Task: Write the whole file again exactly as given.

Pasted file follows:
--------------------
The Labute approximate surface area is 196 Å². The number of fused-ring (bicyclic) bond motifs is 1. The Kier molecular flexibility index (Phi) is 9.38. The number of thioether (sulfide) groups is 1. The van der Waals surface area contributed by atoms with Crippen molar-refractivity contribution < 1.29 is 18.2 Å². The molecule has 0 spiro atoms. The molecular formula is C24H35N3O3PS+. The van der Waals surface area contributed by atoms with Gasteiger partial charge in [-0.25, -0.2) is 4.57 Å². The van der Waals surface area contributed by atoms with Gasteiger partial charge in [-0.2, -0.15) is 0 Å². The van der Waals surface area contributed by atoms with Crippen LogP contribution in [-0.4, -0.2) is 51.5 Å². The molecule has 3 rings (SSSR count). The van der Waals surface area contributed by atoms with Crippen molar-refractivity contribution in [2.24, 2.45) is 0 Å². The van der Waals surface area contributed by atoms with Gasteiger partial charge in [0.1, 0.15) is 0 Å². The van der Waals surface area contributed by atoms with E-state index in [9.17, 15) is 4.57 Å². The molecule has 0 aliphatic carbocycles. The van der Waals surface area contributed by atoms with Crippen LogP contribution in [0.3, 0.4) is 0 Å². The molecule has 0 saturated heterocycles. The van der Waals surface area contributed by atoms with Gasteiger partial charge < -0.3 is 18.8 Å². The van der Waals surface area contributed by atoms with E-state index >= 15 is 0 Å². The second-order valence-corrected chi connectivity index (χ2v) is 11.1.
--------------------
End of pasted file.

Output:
The Labute approximate surface area is 196 Å². The number of fused-ring (bicyclic) bond motifs is 1. The Kier molecular flexibility index (Phi) is 9.38. The number of thioether (sulfide) groups is 1. The van der Waals surface area contributed by atoms with Crippen molar-refractivity contribution < 1.29 is 18.2 Å². The molecule has 0 spiro atoms. The molecular formula is C24H35N3O3PS+. The van der Waals surface area contributed by atoms with Gasteiger partial charge in [-0.25, -0.2) is 4.57 Å². The van der Waals surface area contributed by atoms with Gasteiger partial charge in [-0.2, -0.15) is 0 Å². The van der Waals surface area contributed by atoms with Crippen LogP contribution in [-0.4, -0.2) is 51.5 Å². The molecule has 3 rings (SSSR count). The van der Waals surface area contributed by atoms with Crippen molar-refractivity contribution in [2.24, 2.45) is 0 Å². The van der Waals surface area contributed by atoms with Gasteiger partial charge in [0.1, 0.15) is 0 Å². The van der Waals surface area contributed by atoms with E-state index in [9.17, 15) is 4.57 Å². The molecule has 0 aliphatic carbocycles. The van der Waals surface area contributed by atoms with Crippen LogP contribution in [0.3, 0.4) is 0 Å². The molecule has 0 saturated heterocycles. The van der Waals surface area contributed by atoms with Gasteiger partial charge < -0.3 is 18.8 Å². The van der Waals surface area contributed by atoms with E-state index >= 15 is 0 Å². The second-order valence-corrected chi connectivity index (χ2v) is 11.1.